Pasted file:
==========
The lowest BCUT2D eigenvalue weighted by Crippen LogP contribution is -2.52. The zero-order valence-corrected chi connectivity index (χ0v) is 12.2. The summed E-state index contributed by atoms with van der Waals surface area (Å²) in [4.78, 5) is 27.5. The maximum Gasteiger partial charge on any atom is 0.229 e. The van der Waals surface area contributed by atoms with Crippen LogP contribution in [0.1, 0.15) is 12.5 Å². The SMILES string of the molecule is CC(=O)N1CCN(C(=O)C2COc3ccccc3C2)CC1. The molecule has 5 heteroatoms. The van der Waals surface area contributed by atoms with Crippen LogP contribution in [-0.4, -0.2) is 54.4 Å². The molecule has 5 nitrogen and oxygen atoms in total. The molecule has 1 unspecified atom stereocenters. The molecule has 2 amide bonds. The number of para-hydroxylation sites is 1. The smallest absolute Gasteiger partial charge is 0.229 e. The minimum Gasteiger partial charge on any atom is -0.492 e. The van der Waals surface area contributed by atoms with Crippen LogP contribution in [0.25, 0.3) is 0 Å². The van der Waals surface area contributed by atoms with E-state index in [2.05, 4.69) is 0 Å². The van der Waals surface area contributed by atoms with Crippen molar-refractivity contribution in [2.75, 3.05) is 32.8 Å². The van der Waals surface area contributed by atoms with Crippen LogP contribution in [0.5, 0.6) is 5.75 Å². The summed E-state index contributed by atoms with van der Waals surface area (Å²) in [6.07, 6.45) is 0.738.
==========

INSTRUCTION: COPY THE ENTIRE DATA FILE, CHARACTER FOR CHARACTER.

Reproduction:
The lowest BCUT2D eigenvalue weighted by Crippen LogP contribution is -2.52. The zero-order valence-corrected chi connectivity index (χ0v) is 12.2. The summed E-state index contributed by atoms with van der Waals surface area (Å²) in [4.78, 5) is 27.5. The maximum Gasteiger partial charge on any atom is 0.229 e. The van der Waals surface area contributed by atoms with Crippen LogP contribution in [0.1, 0.15) is 12.5 Å². The SMILES string of the molecule is CC(=O)N1CCN(C(=O)C2COc3ccccc3C2)CC1. The molecule has 5 heteroatoms. The van der Waals surface area contributed by atoms with Crippen LogP contribution in [-0.4, -0.2) is 54.4 Å². The molecule has 5 nitrogen and oxygen atoms in total. The molecule has 1 unspecified atom stereocenters. The molecule has 2 amide bonds. The number of para-hydroxylation sites is 1. The smallest absolute Gasteiger partial charge is 0.229 e. The minimum Gasteiger partial charge on any atom is -0.492 e. The van der Waals surface area contributed by atoms with Crippen LogP contribution in [0.25, 0.3) is 0 Å². The van der Waals surface area contributed by atoms with E-state index in [2.05, 4.69) is 0 Å². The van der Waals surface area contributed by atoms with Crippen molar-refractivity contribution in [2.75, 3.05) is 32.8 Å². The van der Waals surface area contributed by atoms with Crippen LogP contribution in [0.5, 0.6) is 5.75 Å². The summed E-state index contributed by atoms with van der Waals surface area (Å²) in [6.07, 6.45) is 0.738.